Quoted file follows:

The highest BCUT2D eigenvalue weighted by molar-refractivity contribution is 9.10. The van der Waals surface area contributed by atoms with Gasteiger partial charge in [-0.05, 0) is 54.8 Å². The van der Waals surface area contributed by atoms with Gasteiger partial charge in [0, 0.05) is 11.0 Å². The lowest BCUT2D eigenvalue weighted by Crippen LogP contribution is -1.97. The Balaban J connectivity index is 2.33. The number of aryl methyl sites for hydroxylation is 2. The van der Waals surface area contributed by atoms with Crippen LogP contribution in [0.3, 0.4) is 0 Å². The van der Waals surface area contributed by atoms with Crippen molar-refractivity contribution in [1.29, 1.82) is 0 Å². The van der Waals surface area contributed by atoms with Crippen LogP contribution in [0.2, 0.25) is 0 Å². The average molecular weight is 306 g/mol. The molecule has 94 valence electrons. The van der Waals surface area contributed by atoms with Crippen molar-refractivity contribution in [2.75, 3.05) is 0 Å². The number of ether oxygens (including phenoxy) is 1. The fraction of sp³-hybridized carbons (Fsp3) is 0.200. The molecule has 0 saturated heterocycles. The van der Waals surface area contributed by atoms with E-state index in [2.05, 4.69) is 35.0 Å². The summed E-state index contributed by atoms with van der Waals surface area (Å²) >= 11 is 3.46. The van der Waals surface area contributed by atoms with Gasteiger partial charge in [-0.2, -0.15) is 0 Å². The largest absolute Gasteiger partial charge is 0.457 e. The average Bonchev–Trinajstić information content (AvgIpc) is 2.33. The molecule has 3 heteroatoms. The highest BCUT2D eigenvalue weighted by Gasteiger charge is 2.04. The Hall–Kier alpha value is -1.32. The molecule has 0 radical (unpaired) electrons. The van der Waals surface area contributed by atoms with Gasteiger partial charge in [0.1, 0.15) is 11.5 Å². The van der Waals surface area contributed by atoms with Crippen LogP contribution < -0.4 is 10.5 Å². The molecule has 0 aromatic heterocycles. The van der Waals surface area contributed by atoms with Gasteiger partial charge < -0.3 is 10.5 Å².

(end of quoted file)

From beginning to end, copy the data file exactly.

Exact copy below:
The highest BCUT2D eigenvalue weighted by molar-refractivity contribution is 9.10. The van der Waals surface area contributed by atoms with Gasteiger partial charge in [-0.05, 0) is 54.8 Å². The van der Waals surface area contributed by atoms with Gasteiger partial charge in [0, 0.05) is 11.0 Å². The lowest BCUT2D eigenvalue weighted by Crippen LogP contribution is -1.97. The Balaban J connectivity index is 2.33. The number of aryl methyl sites for hydroxylation is 2. The van der Waals surface area contributed by atoms with Crippen LogP contribution in [0.3, 0.4) is 0 Å². The van der Waals surface area contributed by atoms with Crippen molar-refractivity contribution in [1.29, 1.82) is 0 Å². The van der Waals surface area contributed by atoms with Crippen LogP contribution in [0.2, 0.25) is 0 Å². The average molecular weight is 306 g/mol. The molecule has 94 valence electrons. The van der Waals surface area contributed by atoms with Crippen molar-refractivity contribution in [2.75, 3.05) is 0 Å². The number of ether oxygens (including phenoxy) is 1. The fraction of sp³-hybridized carbons (Fsp3) is 0.200. The molecule has 0 saturated heterocycles. The van der Waals surface area contributed by atoms with E-state index in [2.05, 4.69) is 35.0 Å². The summed E-state index contributed by atoms with van der Waals surface area (Å²) >= 11 is 3.46. The van der Waals surface area contributed by atoms with Gasteiger partial charge in [-0.2, -0.15) is 0 Å². The largest absolute Gasteiger partial charge is 0.457 e. The average Bonchev–Trinajstić information content (AvgIpc) is 2.33. The molecule has 3 heteroatoms. The highest BCUT2D eigenvalue weighted by Gasteiger charge is 2.04. The Hall–Kier alpha value is -1.32. The molecule has 0 radical (unpaired) electrons. The van der Waals surface area contributed by atoms with Gasteiger partial charge in [0.1, 0.15) is 11.5 Å². The van der Waals surface area contributed by atoms with Crippen LogP contribution < -0.4 is 10.5 Å². The molecule has 0 aromatic heterocycles. The van der Waals surface area contributed by atoms with Gasteiger partial charge < -0.3 is 10.5 Å².